The United States and Australia celebrated the 50th anniversary of their military alliance Monday in Washington. The ceremony dramatized years of co-operation. But the talks that followed between President Bush and Prime Minister John Howard produced little movement on an economic issue of great interest to the Australian government. That issue is trade.
The Australian leader came to Washington hoping to convince President Bush to launch negotiations on a free trade pact.
But the idea became a victim of bad timing. As he left the White House, Prime Minister Howard said Mr. Bush could not make any new commitments while battling Congress over his request for expanded trade-negotiating authority.
Mr. Howard said the United States and Australian trade ministers would consult in the months ahead, and would report on their findings by the end of the year.
A joint statement on the talks issued a short time later made clear the Bush administration has not ruled out free trade negotiations with Australia at some point in the future. But for Prime Minister Howard, who is seeking a third term in office this year, the lack of an immediate commitment to formal negotiations was a disappointment.
Still, he seemed pleased that the visit provided an opportunity to dramatize the depth of the overall relationship between the United States and Australia.
Before the Oval office meeting, the two leaders took part in ceremonies marking the 50th anniversary of their military alliance.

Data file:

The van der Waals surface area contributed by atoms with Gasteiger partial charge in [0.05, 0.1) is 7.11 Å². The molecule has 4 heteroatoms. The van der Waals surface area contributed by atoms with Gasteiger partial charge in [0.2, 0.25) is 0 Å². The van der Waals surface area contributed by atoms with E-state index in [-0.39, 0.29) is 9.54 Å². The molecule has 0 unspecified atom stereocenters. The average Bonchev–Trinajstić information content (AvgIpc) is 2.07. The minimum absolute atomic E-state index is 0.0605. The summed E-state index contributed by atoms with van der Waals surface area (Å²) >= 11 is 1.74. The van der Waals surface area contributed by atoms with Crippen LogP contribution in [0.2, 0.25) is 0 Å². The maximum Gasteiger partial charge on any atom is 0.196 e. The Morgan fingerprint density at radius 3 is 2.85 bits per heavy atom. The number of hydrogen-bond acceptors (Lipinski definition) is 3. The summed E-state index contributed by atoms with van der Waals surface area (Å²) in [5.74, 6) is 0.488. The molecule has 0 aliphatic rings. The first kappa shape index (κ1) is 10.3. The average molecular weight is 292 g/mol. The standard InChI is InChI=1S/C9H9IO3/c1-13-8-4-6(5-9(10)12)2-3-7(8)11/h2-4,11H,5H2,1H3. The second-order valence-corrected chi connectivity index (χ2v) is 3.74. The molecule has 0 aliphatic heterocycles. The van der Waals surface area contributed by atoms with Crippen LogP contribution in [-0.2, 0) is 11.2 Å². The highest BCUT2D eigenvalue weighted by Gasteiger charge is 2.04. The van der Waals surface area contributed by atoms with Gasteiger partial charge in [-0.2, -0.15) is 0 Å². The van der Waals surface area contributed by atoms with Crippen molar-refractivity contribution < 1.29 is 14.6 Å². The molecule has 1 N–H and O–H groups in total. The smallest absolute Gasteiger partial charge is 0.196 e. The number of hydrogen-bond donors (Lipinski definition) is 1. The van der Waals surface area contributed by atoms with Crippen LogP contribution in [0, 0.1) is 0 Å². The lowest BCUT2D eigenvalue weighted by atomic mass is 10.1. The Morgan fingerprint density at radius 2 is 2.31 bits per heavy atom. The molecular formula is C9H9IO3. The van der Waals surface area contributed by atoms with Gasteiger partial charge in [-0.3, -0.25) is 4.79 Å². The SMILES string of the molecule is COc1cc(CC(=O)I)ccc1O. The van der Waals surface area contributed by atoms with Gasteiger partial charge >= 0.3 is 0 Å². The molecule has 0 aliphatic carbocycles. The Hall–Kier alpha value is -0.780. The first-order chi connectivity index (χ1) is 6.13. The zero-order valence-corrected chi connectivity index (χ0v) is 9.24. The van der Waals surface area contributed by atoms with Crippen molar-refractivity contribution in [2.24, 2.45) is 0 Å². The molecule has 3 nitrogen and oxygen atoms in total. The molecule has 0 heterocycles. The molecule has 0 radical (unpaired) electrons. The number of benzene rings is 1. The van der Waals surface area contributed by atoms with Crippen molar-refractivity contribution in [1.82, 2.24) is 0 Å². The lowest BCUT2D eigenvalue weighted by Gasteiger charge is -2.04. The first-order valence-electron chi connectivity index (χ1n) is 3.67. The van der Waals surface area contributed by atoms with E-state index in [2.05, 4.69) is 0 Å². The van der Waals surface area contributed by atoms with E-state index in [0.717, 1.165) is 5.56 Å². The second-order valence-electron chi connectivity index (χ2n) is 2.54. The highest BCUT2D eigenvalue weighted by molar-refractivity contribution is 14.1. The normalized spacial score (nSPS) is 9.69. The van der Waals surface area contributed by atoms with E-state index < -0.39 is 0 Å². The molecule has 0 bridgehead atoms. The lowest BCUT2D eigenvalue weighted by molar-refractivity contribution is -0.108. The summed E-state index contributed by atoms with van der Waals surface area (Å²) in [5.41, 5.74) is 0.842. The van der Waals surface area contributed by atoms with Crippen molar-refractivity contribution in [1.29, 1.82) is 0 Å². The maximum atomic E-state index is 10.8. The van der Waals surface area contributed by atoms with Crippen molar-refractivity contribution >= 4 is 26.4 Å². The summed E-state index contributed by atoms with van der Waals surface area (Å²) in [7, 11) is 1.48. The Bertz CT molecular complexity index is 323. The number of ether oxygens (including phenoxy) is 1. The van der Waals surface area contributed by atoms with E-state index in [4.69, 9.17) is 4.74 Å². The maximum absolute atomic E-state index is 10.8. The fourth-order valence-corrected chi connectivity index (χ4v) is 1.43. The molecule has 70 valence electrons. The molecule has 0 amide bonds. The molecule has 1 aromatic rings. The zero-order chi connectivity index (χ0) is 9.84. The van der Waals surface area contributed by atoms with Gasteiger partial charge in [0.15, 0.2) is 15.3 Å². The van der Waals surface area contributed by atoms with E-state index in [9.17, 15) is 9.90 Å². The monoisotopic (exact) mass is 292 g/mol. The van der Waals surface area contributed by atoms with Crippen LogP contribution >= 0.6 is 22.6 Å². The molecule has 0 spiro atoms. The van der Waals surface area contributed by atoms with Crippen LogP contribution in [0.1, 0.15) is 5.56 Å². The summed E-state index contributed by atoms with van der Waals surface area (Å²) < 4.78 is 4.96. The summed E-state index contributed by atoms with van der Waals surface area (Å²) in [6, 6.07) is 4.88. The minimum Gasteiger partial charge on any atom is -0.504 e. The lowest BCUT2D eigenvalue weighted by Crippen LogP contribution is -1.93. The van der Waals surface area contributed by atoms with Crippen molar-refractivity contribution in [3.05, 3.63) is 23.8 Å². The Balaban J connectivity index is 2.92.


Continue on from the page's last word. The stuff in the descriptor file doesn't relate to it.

They went to a U.S. naval facility in Washington, where President Bush presented the Australian government with the ship's bell from the USS Canberra. The Canberra went into service at the height of World War II. It was named after an Australian warship lost in 1942 in the Battle of Guadalcanal. President Bush said, "From this visit Mr. Prime Minister, I hope that you will take away renewed optimism about our shared future. And I know that you will take with you a parcel weighing approximately 250 pounds. It's a fine bell with a great history. And once you get it home, it will always stand as a sign of the unbounded respect of our nation for the Australian people."
President Bush described the United States and Australia as "natural allies." Prime Minister Howard also talked about five decades of military cooperation and the legacy of the ANZUS Treaty. He said, "We have fought side by side with the United States in many conflicts. We have worked together in peacekeeping operations, most recently in East Timor. And both of us have been forces for the expansion and not the contraction of democracy."
Australian peacekeepers went into East Timor after voters there cast ballots in 1999 to cut ties with Indonesia, resulting in massive bloodshed. In their joint statement, President Bush and Prime Minister Howard emphasized the need for international support and assistance for East Timor. They also stressed the importance of recent political events in Indonesia, praising that country's successful democratic transition.